2. The desired functionality will be made to work, without integrating the dependency features of the same functionality taking into account. This leads to adverse integration issues.
3. Often forgets to commit the updated codes to repository.
4. Writes buggy codes with unclear 'comments'. Comments will help another/new programmer or tester to understand the logical work flow of the written code.
5. Often forgets the syntax.
6. Poor understanding of the business logic, leads to write complex code for simple workaround.
7. Never do Impact analysis, fails to plan & analyze the overall cause-and-effect of the functions before writing codes. 
8. No development patterns.
9. Considers testers are of no use. Who has false presumptions of anyone can test & tester do not necessarily require any skills. Doesn't appreciate a good tester who adds value to the product of the programmers build.
10. Who is not afraid to re-factor whenever and wherever applicable.

Tester Vs Programmer
All we need to do is to understand the good and bad of both to realize current contexts. I believe and follow that he, who understands the realism, can wisely react well. I truly believe that there are no best practices. However, there are lots of good practices available. If the good practice seems best practices in your contexts, then it may work for you go-ahead!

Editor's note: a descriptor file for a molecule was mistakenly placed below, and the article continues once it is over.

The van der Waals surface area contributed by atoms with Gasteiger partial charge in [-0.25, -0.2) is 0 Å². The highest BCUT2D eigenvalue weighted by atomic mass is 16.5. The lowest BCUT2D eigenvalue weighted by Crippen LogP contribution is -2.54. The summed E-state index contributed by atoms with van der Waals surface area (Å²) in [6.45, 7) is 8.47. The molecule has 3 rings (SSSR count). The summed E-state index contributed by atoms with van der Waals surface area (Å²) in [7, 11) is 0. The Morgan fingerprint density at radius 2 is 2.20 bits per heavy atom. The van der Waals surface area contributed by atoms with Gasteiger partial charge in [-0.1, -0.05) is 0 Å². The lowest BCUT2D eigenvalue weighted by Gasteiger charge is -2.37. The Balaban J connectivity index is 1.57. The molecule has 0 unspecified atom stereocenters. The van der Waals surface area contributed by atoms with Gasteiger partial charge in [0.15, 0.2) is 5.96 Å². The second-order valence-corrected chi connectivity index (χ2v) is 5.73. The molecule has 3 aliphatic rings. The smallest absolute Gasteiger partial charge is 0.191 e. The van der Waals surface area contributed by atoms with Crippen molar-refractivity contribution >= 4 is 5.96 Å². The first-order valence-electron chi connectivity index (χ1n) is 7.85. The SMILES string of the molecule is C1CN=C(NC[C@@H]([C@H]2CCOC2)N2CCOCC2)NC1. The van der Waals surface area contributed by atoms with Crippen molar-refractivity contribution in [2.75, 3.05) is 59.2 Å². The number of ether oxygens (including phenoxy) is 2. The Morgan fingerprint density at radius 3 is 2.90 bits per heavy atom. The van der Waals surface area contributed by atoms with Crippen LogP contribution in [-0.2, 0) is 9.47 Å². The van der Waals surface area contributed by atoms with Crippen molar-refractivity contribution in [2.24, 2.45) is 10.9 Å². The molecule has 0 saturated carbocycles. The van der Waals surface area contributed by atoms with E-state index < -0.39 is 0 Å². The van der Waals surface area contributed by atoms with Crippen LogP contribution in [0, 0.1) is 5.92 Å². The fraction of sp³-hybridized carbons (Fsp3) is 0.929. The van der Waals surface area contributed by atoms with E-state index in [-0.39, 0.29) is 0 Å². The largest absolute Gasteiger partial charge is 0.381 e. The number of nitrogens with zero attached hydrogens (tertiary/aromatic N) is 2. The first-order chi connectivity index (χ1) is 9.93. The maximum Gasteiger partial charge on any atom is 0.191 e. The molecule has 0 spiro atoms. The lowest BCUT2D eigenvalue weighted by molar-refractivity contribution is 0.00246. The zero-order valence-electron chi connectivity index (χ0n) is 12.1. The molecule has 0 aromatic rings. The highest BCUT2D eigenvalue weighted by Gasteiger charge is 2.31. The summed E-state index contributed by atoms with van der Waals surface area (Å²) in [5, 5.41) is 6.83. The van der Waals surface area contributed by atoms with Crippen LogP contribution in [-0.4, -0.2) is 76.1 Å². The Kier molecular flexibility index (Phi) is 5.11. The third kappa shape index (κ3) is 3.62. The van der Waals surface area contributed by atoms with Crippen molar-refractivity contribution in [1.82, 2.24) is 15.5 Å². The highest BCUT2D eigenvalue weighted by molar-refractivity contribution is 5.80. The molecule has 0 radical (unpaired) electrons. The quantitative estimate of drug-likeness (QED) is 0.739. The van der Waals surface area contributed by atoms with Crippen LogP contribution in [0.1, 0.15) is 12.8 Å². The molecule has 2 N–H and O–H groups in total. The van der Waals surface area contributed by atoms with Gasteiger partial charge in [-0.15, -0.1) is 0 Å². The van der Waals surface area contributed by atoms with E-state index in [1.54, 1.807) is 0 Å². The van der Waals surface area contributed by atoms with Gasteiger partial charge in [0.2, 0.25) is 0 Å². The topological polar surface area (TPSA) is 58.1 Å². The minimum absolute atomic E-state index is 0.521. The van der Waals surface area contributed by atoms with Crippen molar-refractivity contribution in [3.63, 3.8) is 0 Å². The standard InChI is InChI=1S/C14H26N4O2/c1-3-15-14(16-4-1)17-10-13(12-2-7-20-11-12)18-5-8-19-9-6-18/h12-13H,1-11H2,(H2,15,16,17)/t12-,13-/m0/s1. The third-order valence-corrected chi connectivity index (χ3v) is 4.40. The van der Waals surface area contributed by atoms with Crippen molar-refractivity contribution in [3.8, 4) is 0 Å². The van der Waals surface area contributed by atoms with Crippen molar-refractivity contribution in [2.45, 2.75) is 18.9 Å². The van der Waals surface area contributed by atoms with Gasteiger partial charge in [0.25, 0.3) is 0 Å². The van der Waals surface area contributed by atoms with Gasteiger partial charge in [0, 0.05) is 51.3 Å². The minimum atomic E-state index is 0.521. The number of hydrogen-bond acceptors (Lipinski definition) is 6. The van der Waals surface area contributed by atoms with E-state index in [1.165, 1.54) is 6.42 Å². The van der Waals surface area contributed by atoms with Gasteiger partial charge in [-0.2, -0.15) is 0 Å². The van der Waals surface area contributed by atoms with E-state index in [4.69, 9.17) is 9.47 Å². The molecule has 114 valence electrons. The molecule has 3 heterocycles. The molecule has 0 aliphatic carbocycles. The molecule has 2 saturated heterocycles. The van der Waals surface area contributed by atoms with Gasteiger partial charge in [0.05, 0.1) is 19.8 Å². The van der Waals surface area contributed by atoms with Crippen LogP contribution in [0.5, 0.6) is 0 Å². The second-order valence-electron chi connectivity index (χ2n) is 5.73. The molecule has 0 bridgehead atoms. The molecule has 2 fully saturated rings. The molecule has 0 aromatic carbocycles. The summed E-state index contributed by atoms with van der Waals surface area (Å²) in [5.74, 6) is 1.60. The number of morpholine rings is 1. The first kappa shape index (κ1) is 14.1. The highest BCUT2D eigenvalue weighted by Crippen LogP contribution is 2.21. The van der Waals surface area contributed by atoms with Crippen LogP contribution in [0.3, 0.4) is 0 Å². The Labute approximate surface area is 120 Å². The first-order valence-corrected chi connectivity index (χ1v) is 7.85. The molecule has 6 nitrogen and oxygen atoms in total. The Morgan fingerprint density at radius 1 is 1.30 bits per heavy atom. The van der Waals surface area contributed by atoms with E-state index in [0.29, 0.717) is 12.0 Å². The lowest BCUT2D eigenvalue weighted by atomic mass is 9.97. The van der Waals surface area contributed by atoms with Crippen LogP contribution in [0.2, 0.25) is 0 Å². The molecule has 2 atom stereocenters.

Best Regards,
Shiva Mathivanan

Disclaimer: Like how doctors hide patients database to anonymous I'm purposely hiding the diseased co-tester name as he is under my treatment now. I might reveal his details once he gets completely recovered from 'programmer syndrome' disease. :)

Wednesday, May 4, 2011

Super Star Tester of Chennai

Hi there, please read the above blog-post "title" if you did not read it for the first time. I'm sure you would have read at least once by now. However you can only have the privilege to read, because this "title" had already been grabbed by someone from Chennai region for Jan-Mar 2011. If you're a tester from Chennai and if you would like to get this awesome "title" for Apr-Jun 2011 then, all you need to do is to continue reading this post to dig more! :)